Liberal leader campaigns in Sudbury to keep riding red
Liberal Leader Justin Trudeau made a quick campaign stop in Sudbury on Tuesday, as he looked to shore up support with some of the party faithful at an event at the University of Sudbury.
The event was largely kept off the radar and not announced until late in the day. Security was high after some recent protests at events in Bolton and Cambridge.
Trudeau spoke on the terrace about unity and coming together as a country. He was joined by Sudbury candidate Viviane Lapointe, Nickel Belt candidate Marc Serre and cabinet minister Melanie Joly.
"It's really a pleasure to be back in Sudbury," said Joly.
It's not coincidence that she joined him at the event. Joly held the Official Languages file and the University of Sudbury's wish to become a Francophone institution has become a large part of the party's platform.
"We know that what happened at Laurentian University is completely unacceptable. It is a Conservative mess that won't be fixed by Erin O'Toole. We know that students lost classes, people lost jobs and we need to fix it," she said.
Trudeau took the stage but was forced to contend with a large group of protesters using megaphones, some holding anti-vaxxer signs, shouting expletives at the politician.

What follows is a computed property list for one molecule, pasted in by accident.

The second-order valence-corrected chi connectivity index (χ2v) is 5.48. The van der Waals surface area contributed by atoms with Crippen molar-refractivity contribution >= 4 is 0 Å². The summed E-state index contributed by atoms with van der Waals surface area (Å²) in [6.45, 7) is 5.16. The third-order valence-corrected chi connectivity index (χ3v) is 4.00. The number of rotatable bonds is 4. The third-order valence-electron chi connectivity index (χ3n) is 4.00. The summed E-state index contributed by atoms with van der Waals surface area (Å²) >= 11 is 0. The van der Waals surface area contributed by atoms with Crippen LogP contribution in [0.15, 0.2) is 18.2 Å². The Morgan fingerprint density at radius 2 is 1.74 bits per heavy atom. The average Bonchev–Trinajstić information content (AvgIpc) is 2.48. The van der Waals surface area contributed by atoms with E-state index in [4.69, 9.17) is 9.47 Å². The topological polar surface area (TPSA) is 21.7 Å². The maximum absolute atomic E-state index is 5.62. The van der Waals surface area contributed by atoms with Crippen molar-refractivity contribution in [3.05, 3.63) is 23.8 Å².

"Let's be very clear, yes it's a choice that you make to get vaccinated, but it's not just a choice for you. It's a choice to protect your community," he said. "So the folks shouting, the anti-vaxxers, they're wrong... entitled to their opinions. They are putting at risk our kids as well."
"Canadians have made incredible sacrifices over the past year and a half. Erin O'Toole is siding with them, instead of Canadians who did their part and stepped up. He's talking a bout personal choice. What about my choice to keep my kids safe? Our choice to make sure we're getting through this pandemic as quickly as we can," Trudeau added.
Trudeau talked about the choice Canadians have to make when it comes to things like daycare, transfer payments and the threat of privatized healthcare. His speech was a quick one and after that it was back to the airport, but not before the campaign bus had to once again drive past the protesters.
The Liberal leader is looking to keep the seat of Sudbury red. The riding itself has voted Liberal almost every time since it was created, except for three times that it voted New Democrat. With incumbent Paul Lefebvre now stepping down, there are some who feel the riding is now up for grabs.
The welcome Trudeau got in Sudbury was a similar one that NDP leader Jagmeet Singh received after campaigning at the University of Sudbury campus over the weekend.